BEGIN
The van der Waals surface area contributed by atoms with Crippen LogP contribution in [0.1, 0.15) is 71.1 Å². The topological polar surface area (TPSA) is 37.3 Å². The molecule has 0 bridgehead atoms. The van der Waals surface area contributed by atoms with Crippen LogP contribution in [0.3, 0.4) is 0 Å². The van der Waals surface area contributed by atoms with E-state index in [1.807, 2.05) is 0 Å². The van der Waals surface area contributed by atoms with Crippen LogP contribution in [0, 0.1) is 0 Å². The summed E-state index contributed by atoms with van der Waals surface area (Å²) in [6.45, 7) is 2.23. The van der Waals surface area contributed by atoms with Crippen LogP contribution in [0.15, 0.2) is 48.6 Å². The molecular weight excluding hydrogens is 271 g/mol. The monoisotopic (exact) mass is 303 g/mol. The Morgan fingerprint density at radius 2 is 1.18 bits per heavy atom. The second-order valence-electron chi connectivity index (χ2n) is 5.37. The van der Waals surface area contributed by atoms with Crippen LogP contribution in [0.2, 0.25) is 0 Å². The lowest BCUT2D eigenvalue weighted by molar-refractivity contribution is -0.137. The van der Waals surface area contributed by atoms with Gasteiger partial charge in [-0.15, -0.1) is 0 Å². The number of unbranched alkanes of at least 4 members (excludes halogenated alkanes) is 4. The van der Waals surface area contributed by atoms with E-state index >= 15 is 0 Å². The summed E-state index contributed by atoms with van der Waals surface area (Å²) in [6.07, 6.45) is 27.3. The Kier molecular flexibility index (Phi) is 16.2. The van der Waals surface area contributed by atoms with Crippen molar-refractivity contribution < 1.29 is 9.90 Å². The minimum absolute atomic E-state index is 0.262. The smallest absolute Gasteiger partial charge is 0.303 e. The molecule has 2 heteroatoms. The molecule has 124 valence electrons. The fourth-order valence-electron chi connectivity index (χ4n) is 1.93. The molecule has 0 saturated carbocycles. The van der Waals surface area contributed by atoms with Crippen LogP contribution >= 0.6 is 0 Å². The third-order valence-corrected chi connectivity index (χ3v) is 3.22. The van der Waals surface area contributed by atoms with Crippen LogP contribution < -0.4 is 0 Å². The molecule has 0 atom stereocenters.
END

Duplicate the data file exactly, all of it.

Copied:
The van der Waals surface area contributed by atoms with Crippen LogP contribution in [0.1, 0.15) is 71.1 Å². The topological polar surface area (TPSA) is 37.3 Å². The molecule has 0 bridgehead atoms. The van der Waals surface area contributed by atoms with Crippen LogP contribution in [0.3, 0.4) is 0 Å². The van der Waals surface area contributed by atoms with E-state index in [1.807, 2.05) is 0 Å². The van der Waals surface area contributed by atoms with Crippen LogP contribution in [0, 0.1) is 0 Å². The summed E-state index contributed by atoms with van der Waals surface area (Å²) in [6.45, 7) is 2.23. The van der Waals surface area contributed by atoms with Crippen LogP contribution in [0.15, 0.2) is 48.6 Å². The molecular weight excluding hydrogens is 271 g/mol. The monoisotopic (exact) mass is 303 g/mol. The Morgan fingerprint density at radius 2 is 1.18 bits per heavy atom. The second-order valence-electron chi connectivity index (χ2n) is 5.37. The van der Waals surface area contributed by atoms with Crippen LogP contribution in [0.2, 0.25) is 0 Å². The lowest BCUT2D eigenvalue weighted by molar-refractivity contribution is -0.137. The van der Waals surface area contributed by atoms with Gasteiger partial charge in [-0.15, -0.1) is 0 Å². The number of unbranched alkanes of at least 4 members (excludes halogenated alkanes) is 4. The van der Waals surface area contributed by atoms with E-state index >= 15 is 0 Å². The summed E-state index contributed by atoms with van der Waals surface area (Å²) in [6.07, 6.45) is 27.3. The Kier molecular flexibility index (Phi) is 16.2. The van der Waals surface area contributed by atoms with Crippen molar-refractivity contribution < 1.29 is 9.90 Å². The minimum absolute atomic E-state index is 0.262. The smallest absolute Gasteiger partial charge is 0.303 e. The molecule has 2 heteroatoms. The molecule has 124 valence electrons. The fourth-order valence-electron chi connectivity index (χ4n) is 1.93. The molecule has 0 saturated carbocycles. The van der Waals surface area contributed by atoms with Crippen LogP contribution >= 0.6 is 0 Å². The third-order valence-corrected chi connectivity index (χ3v) is 3.22. The van der Waals surface area contributed by atoms with Crippen LogP contribution < -0.4 is 0 Å². The molecule has 0 atom stereocenters.